[Ip-health] Infojustice Roundup - September 28, 2015

Michael Palmedo mpalmedo at wcl.american.edu
Mon Sep 28 11:26:50 PDT 2015

Infojustice Roundup

TPP Negotiators Meet in Atlanta for (Final?) Talks

Trans Pacific Partnership negotiators are meeting this week in Atlanta, Georgia.  Negotiating teams are trying to minimize differences now in order to queue up a meeting of Chief Negotiators beginning the 30th.  The stated goal is to close negotiations this week, but a decent list of outstanding issues are still controversial, including copyright limitations and data protection for biologics.  Below are a sample of recent statements and commentary linked to this week's negotiations:

-          Rep. Sander Levin. Memo to Democratic members of the House Advisory Group on Negotiations. RE: Meeting with USTR Michael Froman on the TPP. Link.<http://infojustice.org/wp-content/uploads/2015/09/Rep-Levin-TPP-Memo-09242015.pdf>

-          Carlos Correa. Intellectual Property in the Trans-Pacific Partnership: Increasing the Barriers for the Access to Affordable Medicines. Link.<http://infojustice.org/archives/3496>

-          Maira Sutton. New Open Letter Calls on TPP Negotiators to Stand Up for User Safeguards. Link.<http://infojustice.org/archives/35042>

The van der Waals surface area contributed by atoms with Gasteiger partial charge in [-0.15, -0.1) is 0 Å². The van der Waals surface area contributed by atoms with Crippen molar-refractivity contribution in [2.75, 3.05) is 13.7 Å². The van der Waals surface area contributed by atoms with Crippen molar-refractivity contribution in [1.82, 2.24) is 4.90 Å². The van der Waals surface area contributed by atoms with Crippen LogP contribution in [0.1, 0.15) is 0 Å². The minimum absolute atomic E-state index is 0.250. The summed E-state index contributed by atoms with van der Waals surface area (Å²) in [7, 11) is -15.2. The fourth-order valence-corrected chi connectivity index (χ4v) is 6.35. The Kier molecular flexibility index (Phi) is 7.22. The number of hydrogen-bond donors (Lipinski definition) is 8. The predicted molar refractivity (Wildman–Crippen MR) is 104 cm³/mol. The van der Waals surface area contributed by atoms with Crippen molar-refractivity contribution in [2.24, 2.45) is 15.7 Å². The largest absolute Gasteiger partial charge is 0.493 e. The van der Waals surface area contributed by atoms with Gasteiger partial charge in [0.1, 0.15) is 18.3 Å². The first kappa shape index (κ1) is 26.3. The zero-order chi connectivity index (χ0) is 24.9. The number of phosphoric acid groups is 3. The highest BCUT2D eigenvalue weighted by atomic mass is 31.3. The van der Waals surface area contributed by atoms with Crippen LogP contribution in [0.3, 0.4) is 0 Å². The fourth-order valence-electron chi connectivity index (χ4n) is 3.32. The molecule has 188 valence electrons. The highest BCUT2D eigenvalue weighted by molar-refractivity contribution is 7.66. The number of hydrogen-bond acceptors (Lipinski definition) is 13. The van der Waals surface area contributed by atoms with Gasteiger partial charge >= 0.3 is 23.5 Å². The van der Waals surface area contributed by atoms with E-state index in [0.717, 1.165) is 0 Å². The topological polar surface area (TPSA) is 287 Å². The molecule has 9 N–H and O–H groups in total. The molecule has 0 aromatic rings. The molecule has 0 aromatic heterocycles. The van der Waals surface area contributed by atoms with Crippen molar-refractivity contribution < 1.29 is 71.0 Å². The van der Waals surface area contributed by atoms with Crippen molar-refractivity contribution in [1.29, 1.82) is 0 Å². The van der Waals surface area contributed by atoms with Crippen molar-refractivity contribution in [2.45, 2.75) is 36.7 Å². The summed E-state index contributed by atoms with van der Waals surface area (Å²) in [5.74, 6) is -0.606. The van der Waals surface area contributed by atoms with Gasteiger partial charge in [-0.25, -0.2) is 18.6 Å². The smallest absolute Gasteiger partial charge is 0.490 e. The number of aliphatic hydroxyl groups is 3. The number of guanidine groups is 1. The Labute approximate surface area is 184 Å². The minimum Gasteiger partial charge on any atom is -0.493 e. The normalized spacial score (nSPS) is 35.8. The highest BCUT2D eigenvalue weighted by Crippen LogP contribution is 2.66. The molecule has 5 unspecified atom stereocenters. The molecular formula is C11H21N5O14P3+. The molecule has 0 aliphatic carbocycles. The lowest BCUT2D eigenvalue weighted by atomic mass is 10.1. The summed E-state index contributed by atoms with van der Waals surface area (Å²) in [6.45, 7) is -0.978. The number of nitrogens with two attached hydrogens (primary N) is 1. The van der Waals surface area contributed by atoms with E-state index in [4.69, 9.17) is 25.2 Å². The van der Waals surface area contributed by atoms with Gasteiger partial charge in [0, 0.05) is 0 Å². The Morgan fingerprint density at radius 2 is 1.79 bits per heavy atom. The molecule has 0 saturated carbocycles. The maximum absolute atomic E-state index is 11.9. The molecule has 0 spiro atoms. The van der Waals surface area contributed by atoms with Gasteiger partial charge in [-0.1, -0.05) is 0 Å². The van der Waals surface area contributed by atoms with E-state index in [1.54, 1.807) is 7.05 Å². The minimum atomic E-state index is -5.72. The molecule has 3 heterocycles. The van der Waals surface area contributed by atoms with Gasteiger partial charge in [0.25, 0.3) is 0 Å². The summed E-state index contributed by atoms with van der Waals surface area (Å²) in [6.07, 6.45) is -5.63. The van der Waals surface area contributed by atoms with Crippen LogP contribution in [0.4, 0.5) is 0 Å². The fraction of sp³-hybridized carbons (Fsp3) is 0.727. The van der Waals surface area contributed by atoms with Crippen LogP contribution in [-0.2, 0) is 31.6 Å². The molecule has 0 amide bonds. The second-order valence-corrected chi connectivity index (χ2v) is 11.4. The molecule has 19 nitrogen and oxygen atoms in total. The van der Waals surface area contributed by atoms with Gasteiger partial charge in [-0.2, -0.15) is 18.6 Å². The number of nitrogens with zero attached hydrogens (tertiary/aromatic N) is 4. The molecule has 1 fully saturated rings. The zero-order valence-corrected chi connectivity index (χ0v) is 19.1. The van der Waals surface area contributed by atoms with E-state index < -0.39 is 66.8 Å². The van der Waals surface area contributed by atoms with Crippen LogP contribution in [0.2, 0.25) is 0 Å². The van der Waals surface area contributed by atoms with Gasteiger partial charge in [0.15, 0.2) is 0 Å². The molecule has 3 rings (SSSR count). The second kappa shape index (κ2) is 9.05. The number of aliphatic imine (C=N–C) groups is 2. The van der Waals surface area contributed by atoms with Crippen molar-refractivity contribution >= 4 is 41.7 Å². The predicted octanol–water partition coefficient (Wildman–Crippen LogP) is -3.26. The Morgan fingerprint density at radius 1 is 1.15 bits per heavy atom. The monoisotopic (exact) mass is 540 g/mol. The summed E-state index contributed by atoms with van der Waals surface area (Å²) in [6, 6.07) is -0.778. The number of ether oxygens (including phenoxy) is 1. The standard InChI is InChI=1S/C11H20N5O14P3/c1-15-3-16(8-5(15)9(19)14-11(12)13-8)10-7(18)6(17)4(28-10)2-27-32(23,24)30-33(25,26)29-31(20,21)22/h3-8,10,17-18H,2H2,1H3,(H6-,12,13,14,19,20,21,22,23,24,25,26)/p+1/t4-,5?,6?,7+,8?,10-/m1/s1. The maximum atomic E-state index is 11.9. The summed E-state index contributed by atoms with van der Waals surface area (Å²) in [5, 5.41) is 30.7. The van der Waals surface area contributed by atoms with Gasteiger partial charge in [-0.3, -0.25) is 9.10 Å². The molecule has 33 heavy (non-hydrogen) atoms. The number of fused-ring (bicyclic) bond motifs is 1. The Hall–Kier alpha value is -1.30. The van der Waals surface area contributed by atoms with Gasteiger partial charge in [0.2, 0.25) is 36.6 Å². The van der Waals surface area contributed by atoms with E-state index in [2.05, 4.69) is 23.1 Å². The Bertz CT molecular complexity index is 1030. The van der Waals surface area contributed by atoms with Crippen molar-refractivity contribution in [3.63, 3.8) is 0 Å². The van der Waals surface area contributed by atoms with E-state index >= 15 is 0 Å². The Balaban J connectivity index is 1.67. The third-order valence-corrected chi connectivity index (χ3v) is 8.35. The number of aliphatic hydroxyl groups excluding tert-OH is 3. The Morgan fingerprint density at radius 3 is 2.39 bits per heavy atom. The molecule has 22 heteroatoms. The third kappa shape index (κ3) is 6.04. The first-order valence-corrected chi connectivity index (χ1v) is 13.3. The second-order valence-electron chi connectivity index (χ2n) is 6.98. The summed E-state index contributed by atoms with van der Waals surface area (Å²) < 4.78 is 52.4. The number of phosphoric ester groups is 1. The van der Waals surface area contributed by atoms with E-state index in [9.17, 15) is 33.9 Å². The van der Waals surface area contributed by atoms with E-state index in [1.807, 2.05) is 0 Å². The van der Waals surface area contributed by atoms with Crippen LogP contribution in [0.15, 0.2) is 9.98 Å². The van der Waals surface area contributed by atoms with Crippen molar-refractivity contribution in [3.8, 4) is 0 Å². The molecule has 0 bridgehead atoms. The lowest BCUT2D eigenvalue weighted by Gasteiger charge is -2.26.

-          Inside U.S. Trade (may be password protected).  Obama Pushes For Flexibility On Key Issues In Calls With TPP Leaders. Link.<http://insidetrade.com/node/150120>


At Obama-Modi Meeting in New York, MSF Urges India to Protect Affordable Medicines for Millions

[Médecins Sans Frontières] As US President Obama and Indian Prime Minister Modi meet in New York today, Médecins Sans Frontières/Doctors Without Borders (MSF) warned that US pressure for India to change its intellectual property policies could result in millions of people around the world losing their lifeline of affordable medicines. MSF relies on affordable generic medicines produced in India to do its medical work in more than 60 countries, and therefore urged Modi to stand strong and protect India's role as the 'pharmacy of the developing world.' Click here for more.

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